Question #1
  Jamie wants to earn $500 in interest so she’ll have enough to buy a used car. She puts $2000 into an account that earns interest. How long will she need to leave her money in the account to earn $500 in interest?   
Question #2
  A local bank is advertising that you can double your money in eight years if you invest with them. Suppose you have $1000 to invest. What interest rate is the bank offering?


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Question #1
  Kelly plans to put her graduation money into an account and leave it there for 4 years while she goes to college. She receives $750 in graduation money that she puts it into an account that earns 4.25% interest. How much will be in Kelly’s account at the end of four years?  A. $127.50
 B. $754.0425
 C. $877.50
 D. $1275
    
Question #2
  Randy wants to move his savings account to a new bank that pays a better interest rate of 3.5% so that he can earn $100 in interest faster than at his old bank. If he moves $800 to the new bank, how long will it take for him to earn the $100 in interest?  A. 3.57 years
 B. 0.357 years
 C. 0.28 years

A father left a will of Rs.35 lakhs between his two daughters aged 8.5 and 16 such that they may get equal amounts when each of them reach the age of 21 years. The original amount of Rs.35 lakhs has been instructed to be invested at 10% p.a. simple interest. How much did the elder daughter get at the time of the will? (1) Rs. 17.5 lakhs  (2) Rs. 21 lakhs  (3) Rs. 15 lakhs  (4) Rs. 20 lakhs Correct Answer  (2)
Solution:
Let Rs.x be the amount that the elder daughter got at the time of the will. Therefore, the younger daughter got (3,500,000  x).
The elder daughter’s money earns interest for (21  16) = 5 years @ 10% p.a simple interest The younger daughter’s money earns interest for (21  8.5) = 12.5 years @...
...COMPOUND INTEREST
Making or Spending Money
SIMPLEINTEREST FORMULA
If a principal of P dollars is borrowed for a
period of t years at a per annum interest rate
r, expressed as a decimal, then interest I
charged is
I Pr t
This interest is not used very often. Interest is
usually compounded which means interest
is charged or given on the interest and the
principal.
SimpleInterest Example
COMPOUND INTEREST
Payment Periods:
Annually
Once per year
Semiannually
Twice per year
Quarterly
Four times per year
Monthly
Twelve times per year
Weekly
Fifty two times per year
Daily
365 (360 by banks) per year
COMPOUND INTEREST FORMULA
The amount A after t years due to a principal
P invested at an annual interest rate r
compounded n times per year is
r
A P 1
n
nt
A is commonly referred to as the
accumulated value or future value of the
account. P is called the present value.
COMPOUND INTEREST
Example:
Investing $1000 at an annual rate of 8%
compounded annually, quarterly, monthly,
and daily will yield the following amounts
after 1 year:
Annually
Quarterly
Monthly
Daily
COMPOUND INTEREST
Online example
More online examples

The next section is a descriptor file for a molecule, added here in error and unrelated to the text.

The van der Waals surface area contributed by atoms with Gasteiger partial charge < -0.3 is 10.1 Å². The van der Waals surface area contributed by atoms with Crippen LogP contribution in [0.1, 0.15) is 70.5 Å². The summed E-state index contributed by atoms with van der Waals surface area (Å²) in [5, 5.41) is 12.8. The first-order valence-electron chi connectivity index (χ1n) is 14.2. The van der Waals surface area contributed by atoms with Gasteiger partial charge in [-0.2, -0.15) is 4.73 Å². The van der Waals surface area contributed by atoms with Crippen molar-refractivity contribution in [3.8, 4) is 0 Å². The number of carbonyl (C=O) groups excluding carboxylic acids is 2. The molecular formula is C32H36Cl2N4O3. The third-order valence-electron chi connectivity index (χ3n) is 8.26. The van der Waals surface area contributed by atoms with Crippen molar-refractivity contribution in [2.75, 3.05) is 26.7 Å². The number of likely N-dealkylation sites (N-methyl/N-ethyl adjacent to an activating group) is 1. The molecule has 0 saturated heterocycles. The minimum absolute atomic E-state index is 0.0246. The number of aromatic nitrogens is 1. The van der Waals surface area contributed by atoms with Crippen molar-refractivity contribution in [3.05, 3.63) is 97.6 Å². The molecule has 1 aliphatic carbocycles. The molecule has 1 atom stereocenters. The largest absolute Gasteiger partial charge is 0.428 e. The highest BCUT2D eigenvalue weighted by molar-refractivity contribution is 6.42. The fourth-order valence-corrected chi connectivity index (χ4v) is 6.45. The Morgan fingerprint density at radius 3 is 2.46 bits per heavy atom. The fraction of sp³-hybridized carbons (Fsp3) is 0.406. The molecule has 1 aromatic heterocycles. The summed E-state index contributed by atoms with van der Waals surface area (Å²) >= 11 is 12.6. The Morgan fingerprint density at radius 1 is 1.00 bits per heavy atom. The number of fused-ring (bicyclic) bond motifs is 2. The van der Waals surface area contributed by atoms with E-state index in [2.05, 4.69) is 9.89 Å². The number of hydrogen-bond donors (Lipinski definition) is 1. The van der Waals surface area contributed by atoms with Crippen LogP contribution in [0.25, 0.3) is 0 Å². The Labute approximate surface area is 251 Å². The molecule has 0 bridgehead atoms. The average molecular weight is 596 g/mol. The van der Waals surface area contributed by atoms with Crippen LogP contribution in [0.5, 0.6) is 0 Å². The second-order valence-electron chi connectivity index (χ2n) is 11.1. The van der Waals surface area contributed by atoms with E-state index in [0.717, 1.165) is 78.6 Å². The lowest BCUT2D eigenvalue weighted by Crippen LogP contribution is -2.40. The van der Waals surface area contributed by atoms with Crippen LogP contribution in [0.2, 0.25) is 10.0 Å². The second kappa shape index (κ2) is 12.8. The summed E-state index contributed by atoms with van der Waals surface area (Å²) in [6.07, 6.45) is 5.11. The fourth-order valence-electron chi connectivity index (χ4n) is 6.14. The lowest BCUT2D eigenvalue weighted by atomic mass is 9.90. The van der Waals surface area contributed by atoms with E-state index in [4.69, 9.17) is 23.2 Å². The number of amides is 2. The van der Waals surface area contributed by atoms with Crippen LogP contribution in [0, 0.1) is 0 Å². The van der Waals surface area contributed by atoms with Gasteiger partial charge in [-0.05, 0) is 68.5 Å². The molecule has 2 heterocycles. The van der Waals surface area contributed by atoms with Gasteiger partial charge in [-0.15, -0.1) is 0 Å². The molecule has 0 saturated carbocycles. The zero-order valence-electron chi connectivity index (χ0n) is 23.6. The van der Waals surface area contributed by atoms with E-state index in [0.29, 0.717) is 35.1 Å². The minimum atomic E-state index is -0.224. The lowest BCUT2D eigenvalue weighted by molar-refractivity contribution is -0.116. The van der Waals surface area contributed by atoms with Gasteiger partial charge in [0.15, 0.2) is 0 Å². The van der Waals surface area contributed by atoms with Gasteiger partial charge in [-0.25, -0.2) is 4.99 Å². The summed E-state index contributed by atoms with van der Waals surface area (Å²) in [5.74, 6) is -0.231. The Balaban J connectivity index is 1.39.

COMPOUND INTEREST
Tutorial
Continuous...
...Interest Rates and Bond Valuation
Chapter 6 6.2 More on Bond Features
Securities issued by corporations are classified as equity securities and debt securities. A debt in very simple terms represents something that must be paid as a result of borrowing money, when corporations borrow money they make regular interest payments as well as paying the principal amount at the end of the period. There are three main differences between debt and equity, which are: Debt is not ownership; creditors don't have any say in the firm's decisions. Interest is taxable, but dividends are not tax deductible. Unpaid debt is a liability on the firm; if the firm goes bankrupt creditors can legally claim assets of the firm. Debt can result to financial failure, but this is not the case when equity is issued. Is it Debt or Equity? Sometimes it is unclear if what the firm is offering is a debt or equity security. The main purpose behind doing this is so that firms offer debts that are actually equity securities so that they can obtain tax benefits from debts and the bankruptcy benefits of equity. Debt holders are usually paid before equity holders. The rewards for owning a debt is fixed according to the loan's amount, but there is no limit to the available rewards that can be gained from owning equity, the higher the profit the bigger the interest amount. Longterm Debt: The Basics Even...
...Understanding the Term Structure of Interest Rates
Prepared for Fundamentals of Financial Management
Distributed
October 24, 2005
TABLE OF CONTENTS
List of Figures....................... ....................................... .....................iii
List of Abbreviations and Symbols............................. ..........................iv
Summary............................................................................. ...................5
Introduction.......................................... .................................................7
Understanding the Term Structure of Interest Rates ............. ...............8
Term Structure Puzzle................................................................8
The Yield Curve .8
The Expectations Theory 9
Visual Aids..............................................................................10
Conclusions ......... .............................. .............11
LIST OF FIGURES
Figure 1: Expected Yield Curve When Inflation Is Expected to Increase ..4
Figure 2: Expected Yield Curve When Inflation Is Expected to...
...until retirement to meet your
objectives? Assume interest remains at 9%. [Rs.1254]
2. You can deposit Rs.4000 per year into an account that pays 12% interest. If you
deposit such amounts for 15 years and start drawing money out of the account in
equal annual installments, how much could you draw out each year for 20 years?
[Rs.19964.12]
3. What is the value of a Rs.100 perpetuity if interest is 7%? [Rs.1428.57]
4. You deposit Rs.13,000 at the beginning of every year for 10 years. If interest is
being paid at 8%, how much will you have in 10 years? [Rs.203391.33]